Viktor Orban was re-elected Hungary's prime minister by Parliament in May. (Reuters/Bernadett Szabo)
Viktor Orban was re-elected Hungary's prime minister by Parliament in May. (Reuters/Bernadett Szabo)

Hungary’s independent media struggle against economic pressure, intimidation

“This is a new wave of clampdowns by the government–they want to have another four-year term with even less critical media than before,” said Szabolcs, a 21-year-old economics student, one of thousands of people who marched in the streets of Budapest in June, chanting “Free Country, Free Press!” The demonstrations were in reaction to several restrictive measures pushed through by Hungary’s re-elected government led by the center-right Fidesz party, headed by Prime Minister Viktor Orbán.

The events leading to the protests started soon after Fidesz won the April parliamentary elections, securing a two-thirds majority for another four-year term.

In one emblematic case, Gergő Sáling, the editor-in-chief of leading news website, was abruptly replaced on June 2 after the website published an investigation in May about luxurious expenses claimed by Orbán’s chief of staff, Janos Lazar. Dozens of editors and journalists of the newspaper resigned soon after Sáling’s departure, claiming retaliatory pressure by Lazar on the website’s owner, the Hungarian telecom company Magyar Telekom. Lazar denied the allegations.

Next, ignoring a public outcry and a protest campaign by media of various political affiliations, the Parliament hurriedly approved in early June a punitive media tax, signed into law with immediate effect, that threatens the economic viability of several independent outlets. It mainly appears to target leading commercial TV station RTL Klub, which is among the few stations that still airs criticism of Fidesz. The tax is particularly hard-hitting on outlets with strong advertising which can consequently secure relative editorial independence. Due to the progressive nature of the tax, RTL Klub will have to pay the highest ratio of 40 percent on its ad revenue, the station has said.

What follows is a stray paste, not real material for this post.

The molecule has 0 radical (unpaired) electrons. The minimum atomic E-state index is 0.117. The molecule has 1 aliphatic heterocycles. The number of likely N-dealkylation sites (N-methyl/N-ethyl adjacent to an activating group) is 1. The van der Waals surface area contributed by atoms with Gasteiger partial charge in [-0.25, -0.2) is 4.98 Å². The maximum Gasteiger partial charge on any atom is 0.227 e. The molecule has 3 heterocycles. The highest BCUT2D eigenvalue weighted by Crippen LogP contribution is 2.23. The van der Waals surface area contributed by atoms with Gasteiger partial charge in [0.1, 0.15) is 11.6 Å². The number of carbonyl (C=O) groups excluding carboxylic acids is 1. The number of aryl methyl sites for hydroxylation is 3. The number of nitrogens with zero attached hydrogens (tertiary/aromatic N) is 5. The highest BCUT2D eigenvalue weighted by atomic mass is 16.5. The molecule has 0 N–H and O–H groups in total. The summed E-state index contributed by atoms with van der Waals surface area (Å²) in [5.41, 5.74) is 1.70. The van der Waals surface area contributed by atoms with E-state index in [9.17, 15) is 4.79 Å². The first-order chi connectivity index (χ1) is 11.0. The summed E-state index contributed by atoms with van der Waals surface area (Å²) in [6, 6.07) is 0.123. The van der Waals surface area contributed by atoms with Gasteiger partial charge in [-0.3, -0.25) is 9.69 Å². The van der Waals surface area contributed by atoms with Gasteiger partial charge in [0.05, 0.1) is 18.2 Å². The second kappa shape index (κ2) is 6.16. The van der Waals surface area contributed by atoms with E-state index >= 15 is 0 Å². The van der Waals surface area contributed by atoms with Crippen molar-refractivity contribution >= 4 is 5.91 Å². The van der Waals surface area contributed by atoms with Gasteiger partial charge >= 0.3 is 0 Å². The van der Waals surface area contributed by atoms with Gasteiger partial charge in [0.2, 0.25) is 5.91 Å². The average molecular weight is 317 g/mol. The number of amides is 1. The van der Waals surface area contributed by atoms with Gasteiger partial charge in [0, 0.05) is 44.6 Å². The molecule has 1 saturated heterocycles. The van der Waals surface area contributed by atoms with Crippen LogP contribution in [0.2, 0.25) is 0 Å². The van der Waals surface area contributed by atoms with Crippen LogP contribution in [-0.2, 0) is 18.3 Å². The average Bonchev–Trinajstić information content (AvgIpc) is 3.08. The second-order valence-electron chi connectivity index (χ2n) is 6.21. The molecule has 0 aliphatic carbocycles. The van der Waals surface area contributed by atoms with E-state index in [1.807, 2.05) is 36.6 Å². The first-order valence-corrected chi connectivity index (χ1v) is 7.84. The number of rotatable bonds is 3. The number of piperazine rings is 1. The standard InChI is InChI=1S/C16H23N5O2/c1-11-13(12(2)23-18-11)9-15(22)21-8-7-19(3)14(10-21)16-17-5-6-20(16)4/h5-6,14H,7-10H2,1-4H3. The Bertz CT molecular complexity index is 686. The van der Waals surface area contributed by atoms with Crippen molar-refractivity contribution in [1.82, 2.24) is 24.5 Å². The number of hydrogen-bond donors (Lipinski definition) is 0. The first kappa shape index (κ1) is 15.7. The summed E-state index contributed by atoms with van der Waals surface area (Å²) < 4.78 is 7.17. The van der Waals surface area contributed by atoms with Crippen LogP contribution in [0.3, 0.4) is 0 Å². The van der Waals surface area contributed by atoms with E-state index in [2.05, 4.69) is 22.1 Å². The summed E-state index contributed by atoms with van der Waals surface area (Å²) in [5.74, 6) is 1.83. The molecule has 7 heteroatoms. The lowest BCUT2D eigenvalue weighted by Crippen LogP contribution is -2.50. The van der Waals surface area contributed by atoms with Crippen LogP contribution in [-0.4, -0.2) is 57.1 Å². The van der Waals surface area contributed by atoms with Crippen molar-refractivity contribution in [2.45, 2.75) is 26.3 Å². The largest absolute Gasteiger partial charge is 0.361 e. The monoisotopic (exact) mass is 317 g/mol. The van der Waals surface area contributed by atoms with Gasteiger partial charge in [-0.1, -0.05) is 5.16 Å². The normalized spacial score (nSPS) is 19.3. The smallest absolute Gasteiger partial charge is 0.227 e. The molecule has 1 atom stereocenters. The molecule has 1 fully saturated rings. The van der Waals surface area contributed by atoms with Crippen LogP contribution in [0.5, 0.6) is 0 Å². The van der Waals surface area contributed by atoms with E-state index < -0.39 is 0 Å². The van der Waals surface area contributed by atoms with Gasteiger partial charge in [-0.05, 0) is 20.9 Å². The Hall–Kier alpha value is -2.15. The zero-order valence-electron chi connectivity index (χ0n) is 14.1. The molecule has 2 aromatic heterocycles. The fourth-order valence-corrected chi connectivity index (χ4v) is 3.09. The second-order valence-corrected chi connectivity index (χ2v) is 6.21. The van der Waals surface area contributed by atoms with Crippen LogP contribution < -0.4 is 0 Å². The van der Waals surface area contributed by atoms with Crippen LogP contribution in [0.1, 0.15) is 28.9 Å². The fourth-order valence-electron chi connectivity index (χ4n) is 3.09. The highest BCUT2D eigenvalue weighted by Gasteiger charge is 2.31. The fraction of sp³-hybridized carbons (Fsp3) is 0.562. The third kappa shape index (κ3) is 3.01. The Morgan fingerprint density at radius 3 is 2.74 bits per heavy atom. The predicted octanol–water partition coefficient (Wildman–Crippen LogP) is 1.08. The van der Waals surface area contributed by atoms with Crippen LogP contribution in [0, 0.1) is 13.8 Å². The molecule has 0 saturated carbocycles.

Also in June, in an unprecedented attack, government agents belonging to the powerful auditing bureau KEHI raided the offices of three non-governmental organizations which distribute funds secured by the Norwegian government, including the not-for-profit, a news website specializing in freedom of information requests and investigative journalism. Fidesz claimed that not-for-profit entities funded by Norwegian grants are politically biased against the government and support the opposition’s agenda. The government also said a more politically-balanced way of distributing the funds should be introduced, and that the balance should be overseen by a government agency. The Norwegian government disputed the claims of biased selection and said it was satisfied with the operations of the NGOs currently in charge of the funds’ management.